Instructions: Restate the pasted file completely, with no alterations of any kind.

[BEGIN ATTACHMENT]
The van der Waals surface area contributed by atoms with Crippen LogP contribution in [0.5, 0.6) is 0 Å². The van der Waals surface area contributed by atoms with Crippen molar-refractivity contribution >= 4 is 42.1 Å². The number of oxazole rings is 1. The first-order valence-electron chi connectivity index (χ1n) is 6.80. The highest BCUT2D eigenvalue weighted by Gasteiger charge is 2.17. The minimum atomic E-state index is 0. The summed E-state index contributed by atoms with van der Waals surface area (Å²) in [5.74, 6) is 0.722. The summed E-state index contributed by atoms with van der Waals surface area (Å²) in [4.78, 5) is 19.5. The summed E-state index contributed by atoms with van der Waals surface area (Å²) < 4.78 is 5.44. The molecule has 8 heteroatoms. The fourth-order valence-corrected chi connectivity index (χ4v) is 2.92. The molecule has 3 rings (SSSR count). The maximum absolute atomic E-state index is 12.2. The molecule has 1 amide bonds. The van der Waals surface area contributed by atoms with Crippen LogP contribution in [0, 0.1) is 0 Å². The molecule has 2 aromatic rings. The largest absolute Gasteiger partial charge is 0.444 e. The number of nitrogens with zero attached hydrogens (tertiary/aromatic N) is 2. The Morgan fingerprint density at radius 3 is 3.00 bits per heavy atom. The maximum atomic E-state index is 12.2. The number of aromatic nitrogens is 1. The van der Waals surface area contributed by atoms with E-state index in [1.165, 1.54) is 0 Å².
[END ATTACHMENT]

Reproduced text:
The van der Waals surface area contributed by atoms with Crippen LogP contribution in [0.5, 0.6) is 0 Å². The van der Waals surface area contributed by atoms with Crippen molar-refractivity contribution >= 4 is 42.1 Å². The number of oxazole rings is 1. The first-order valence-electron chi connectivity index (χ1n) is 6.80. The highest BCUT2D eigenvalue weighted by Gasteiger charge is 2.17. The minimum atomic E-state index is 0. The summed E-state index contributed by atoms with van der Waals surface area (Å²) in [5.74, 6) is 0.722. The summed E-state index contributed by atoms with van der Waals surface area (Å²) in [4.78, 5) is 19.5. The summed E-state index contributed by atoms with van der Waals surface area (Å²) < 4.78 is 5.44. The molecule has 8 heteroatoms. The fourth-order valence-corrected chi connectivity index (χ4v) is 2.92. The molecule has 3 rings (SSSR count). The maximum absolute atomic E-state index is 12.2. The molecule has 1 amide bonds. The van der Waals surface area contributed by atoms with Crippen LogP contribution in [0, 0.1) is 0 Å². The molecule has 2 aromatic rings. The largest absolute Gasteiger partial charge is 0.444 e. The number of nitrogens with zero attached hydrogens (tertiary/aromatic N) is 2. The Morgan fingerprint density at radius 3 is 3.00 bits per heavy atom. The maximum atomic E-state index is 12.2. The number of aromatic nitrogens is 1. The van der Waals surface area contributed by atoms with E-state index in [1.165, 1.54) is 0 Å².